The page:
In the overall scheme of protecting IP, what is the role of confidentiality agreements?
It is common to hear that Venture capitalists will not sign CDAs. However, if you take serious discussions with venture capital groups, many of them will.
If they are very serious about diligence and you tell them that you have additional information you’d like to share, but you need a CDA in order to do so, they will likely sign it. While signing a CDA can make people more careful about sharing personal information with others, it is not a guarantee that confidentiality will be maintained.
What is the best way to protect intellectual property and ensure confidentiality for independent contractors and employees?
A CDA is a must for any young company. It should be used frequently.
You need to have and control IP rights if you work in a cocreation or coinvention environment. It’s essential that your research and engineering contracts, as well as consulting and manufacturing contracts, contain language that indicates that inventions have been given to your company. These clauses will be a part of all your agreements. An investor or partner who is new to the business must know that you will not co-create with others who do not have a clear obligation of assigning IP to them. In this situation, the company may not be able commercialize its products and could lose investors.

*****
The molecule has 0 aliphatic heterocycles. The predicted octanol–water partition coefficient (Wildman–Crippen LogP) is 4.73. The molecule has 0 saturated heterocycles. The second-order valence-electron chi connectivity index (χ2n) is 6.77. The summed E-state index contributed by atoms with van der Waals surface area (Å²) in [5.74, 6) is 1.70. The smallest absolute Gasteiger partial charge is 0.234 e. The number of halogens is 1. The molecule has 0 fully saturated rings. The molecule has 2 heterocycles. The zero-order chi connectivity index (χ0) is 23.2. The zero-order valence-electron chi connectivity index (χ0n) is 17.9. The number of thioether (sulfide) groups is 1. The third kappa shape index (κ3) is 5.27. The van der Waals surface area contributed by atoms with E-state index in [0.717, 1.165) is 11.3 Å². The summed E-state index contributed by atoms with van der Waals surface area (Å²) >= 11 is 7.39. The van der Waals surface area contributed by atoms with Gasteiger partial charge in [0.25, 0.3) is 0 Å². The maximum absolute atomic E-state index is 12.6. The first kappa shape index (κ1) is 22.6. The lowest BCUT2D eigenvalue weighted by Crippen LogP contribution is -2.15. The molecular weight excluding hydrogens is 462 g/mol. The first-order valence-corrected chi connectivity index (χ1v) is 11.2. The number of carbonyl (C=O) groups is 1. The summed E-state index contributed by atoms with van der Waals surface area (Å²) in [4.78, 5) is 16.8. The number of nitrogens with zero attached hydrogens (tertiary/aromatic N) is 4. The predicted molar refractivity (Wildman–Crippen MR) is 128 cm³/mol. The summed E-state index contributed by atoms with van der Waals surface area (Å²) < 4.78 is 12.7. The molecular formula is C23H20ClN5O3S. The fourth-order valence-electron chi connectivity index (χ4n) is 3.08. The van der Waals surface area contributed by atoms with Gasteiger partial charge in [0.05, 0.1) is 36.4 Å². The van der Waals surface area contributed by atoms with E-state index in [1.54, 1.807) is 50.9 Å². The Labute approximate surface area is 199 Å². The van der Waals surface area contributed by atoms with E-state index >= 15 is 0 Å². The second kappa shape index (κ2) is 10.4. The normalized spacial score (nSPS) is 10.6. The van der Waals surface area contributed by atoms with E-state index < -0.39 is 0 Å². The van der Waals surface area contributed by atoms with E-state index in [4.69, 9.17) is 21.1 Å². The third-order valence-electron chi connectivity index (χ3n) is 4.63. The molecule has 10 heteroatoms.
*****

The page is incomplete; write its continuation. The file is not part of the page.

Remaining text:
Remaining friendly with your ex-employees is also very important. You might need their help to file an affidavit, to declare a fact or to resolve a dispute with a government entity like the NIH. You want your inventors to be happy. In a dispute about an invention, you don’t want a former employee inventor coming into court to say, “I hated working here.” Those people were all jerks. And I don’t remember anything.”
Any other information you’d like to share about how entrepreneurs can develop an IP strategy for a cost-conscious business model?
You are really trying to take over intellectual ground so that others can innovate around you. This is all about getting products to people, especially those in the healthcare industry. It is necessary to be able attract capital in order to accomplish this. In order to raise capital, you need to prove that your business can sustain itself over time. It is important to protect your intellectual property. Another issue that I see is when companies neglect to inform their IP owners in written communications or fail to disclose their IP properly in public presentations. I have witnessed people speak out and say “Here’s what the lawyer says to me about our intellectual propriety.” You shouldn’t say that! It’s essentially giving up attorney client privilege and opening your private communications up to discovery in a case.
Franano closed by saying that intellectual property can be used in three ways. It protects against other entrepreneurs copying an entrepreneur’s innovation and “allows to you build a business capable of providing products to patients,” Franano said. It is a weapon that can be used against competitors. Franano also said intellectual property can be used by companies to boost investors’ and partners confidence in their company.